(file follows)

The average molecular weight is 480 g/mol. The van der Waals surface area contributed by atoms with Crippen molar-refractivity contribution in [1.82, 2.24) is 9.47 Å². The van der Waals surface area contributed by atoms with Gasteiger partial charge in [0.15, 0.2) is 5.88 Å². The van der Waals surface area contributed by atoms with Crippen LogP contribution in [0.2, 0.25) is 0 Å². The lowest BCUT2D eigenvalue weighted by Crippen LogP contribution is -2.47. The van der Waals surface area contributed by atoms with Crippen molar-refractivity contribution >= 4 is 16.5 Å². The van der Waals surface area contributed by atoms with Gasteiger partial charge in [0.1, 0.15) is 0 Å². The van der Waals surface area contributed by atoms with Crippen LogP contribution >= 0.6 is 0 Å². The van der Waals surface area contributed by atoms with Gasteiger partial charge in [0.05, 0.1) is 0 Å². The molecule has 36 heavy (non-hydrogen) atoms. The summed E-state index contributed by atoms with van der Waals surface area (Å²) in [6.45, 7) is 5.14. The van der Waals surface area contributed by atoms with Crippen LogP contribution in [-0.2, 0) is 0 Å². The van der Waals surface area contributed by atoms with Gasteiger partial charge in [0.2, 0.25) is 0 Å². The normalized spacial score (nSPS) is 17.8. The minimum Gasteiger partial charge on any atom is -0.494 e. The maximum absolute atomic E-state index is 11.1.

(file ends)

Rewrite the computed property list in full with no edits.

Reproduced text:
The average molecular weight is 480 g/mol. The van der Waals surface area contributed by atoms with Crippen molar-refractivity contribution in [1.82, 2.24) is 9.47 Å². The van der Waals surface area contributed by atoms with Gasteiger partial charge in [0.15, 0.2) is 5.88 Å². The van der Waals surface area contributed by atoms with Crippen LogP contribution in [0.2, 0.25) is 0 Å². The lowest BCUT2D eigenvalue weighted by Crippen LogP contribution is -2.47. The van der Waals surface area contributed by atoms with Crippen molar-refractivity contribution >= 4 is 16.5 Å². The van der Waals surface area contributed by atoms with Gasteiger partial charge in [0.1, 0.15) is 0 Å². The van der Waals surface area contributed by atoms with Crippen LogP contribution >= 0.6 is 0 Å². The van der Waals surface area contributed by atoms with Gasteiger partial charge in [0.05, 0.1) is 0 Å². The molecule has 36 heavy (non-hydrogen) atoms. The summed E-state index contributed by atoms with van der Waals surface area (Å²) in [6.45, 7) is 5.14. The van der Waals surface area contributed by atoms with Crippen LogP contribution in [-0.2, 0) is 0 Å². The van der Waals surface area contributed by atoms with Gasteiger partial charge in [0.2, 0.25) is 0 Å². The normalized spacial score (nSPS) is 17.8. The minimum Gasteiger partial charge on any atom is -0.494 e. The maximum absolute atomic E-state index is 11.1.